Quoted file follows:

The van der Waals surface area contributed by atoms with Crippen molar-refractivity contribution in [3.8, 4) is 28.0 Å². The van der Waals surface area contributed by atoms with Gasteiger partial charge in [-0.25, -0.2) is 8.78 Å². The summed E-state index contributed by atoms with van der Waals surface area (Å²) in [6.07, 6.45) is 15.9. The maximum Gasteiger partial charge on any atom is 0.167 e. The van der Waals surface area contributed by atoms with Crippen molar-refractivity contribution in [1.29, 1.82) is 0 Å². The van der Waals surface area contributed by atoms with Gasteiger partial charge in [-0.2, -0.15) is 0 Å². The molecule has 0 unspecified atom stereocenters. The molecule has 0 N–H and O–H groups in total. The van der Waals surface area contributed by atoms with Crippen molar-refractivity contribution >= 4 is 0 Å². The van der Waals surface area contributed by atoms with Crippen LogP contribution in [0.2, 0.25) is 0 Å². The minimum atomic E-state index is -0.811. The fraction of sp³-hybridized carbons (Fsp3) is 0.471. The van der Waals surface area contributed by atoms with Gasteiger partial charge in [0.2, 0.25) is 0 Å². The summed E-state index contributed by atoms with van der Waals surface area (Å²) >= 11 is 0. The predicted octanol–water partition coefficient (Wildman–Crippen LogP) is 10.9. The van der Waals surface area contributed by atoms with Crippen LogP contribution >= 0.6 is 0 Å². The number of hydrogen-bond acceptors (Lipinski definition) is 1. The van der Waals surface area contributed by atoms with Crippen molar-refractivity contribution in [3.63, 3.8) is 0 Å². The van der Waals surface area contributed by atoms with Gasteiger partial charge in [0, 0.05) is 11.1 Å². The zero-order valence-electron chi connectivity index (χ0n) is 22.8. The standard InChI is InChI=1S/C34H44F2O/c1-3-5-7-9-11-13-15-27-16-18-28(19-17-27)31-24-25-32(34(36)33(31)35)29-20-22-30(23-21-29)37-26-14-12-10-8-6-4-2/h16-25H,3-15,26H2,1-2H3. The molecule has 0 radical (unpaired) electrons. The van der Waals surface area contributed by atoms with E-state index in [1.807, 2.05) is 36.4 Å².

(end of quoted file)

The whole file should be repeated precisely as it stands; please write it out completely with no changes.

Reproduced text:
The van der Waals surface area contributed by atoms with Crippen molar-refractivity contribution in [3.8, 4) is 28.0 Å². The van der Waals surface area contributed by atoms with Gasteiger partial charge in [-0.25, -0.2) is 8.78 Å². The summed E-state index contributed by atoms with van der Waals surface area (Å²) in [6.07, 6.45) is 15.9. The maximum Gasteiger partial charge on any atom is 0.167 e. The van der Waals surface area contributed by atoms with Crippen molar-refractivity contribution in [1.29, 1.82) is 0 Å². The van der Waals surface area contributed by atoms with Gasteiger partial charge in [-0.2, -0.15) is 0 Å². The molecule has 0 unspecified atom stereocenters. The molecule has 0 N–H and O–H groups in total. The van der Waals surface area contributed by atoms with Crippen molar-refractivity contribution >= 4 is 0 Å². The van der Waals surface area contributed by atoms with Crippen LogP contribution in [0.2, 0.25) is 0 Å². The minimum atomic E-state index is -0.811. The fraction of sp³-hybridized carbons (Fsp3) is 0.471. The van der Waals surface area contributed by atoms with Gasteiger partial charge in [0.2, 0.25) is 0 Å². The summed E-state index contributed by atoms with van der Waals surface area (Å²) >= 11 is 0. The predicted octanol–water partition coefficient (Wildman–Crippen LogP) is 10.9. The van der Waals surface area contributed by atoms with Crippen LogP contribution >= 0.6 is 0 Å². The number of hydrogen-bond acceptors (Lipinski definition) is 1. The van der Waals surface area contributed by atoms with Crippen molar-refractivity contribution in [3.63, 3.8) is 0 Å². The van der Waals surface area contributed by atoms with Gasteiger partial charge in [0, 0.05) is 11.1 Å². The zero-order valence-electron chi connectivity index (χ0n) is 22.8. The standard InChI is InChI=1S/C34H44F2O/c1-3-5-7-9-11-13-15-27-16-18-28(19-17-27)31-24-25-32(34(36)33(31)35)29-20-22-30(23-21-29)37-26-14-12-10-8-6-4-2/h16-25H,3-15,26H2,1-2H3. The molecule has 0 radical (unpaired) electrons. The van der Waals surface area contributed by atoms with E-state index in [1.807, 2.05) is 36.4 Å².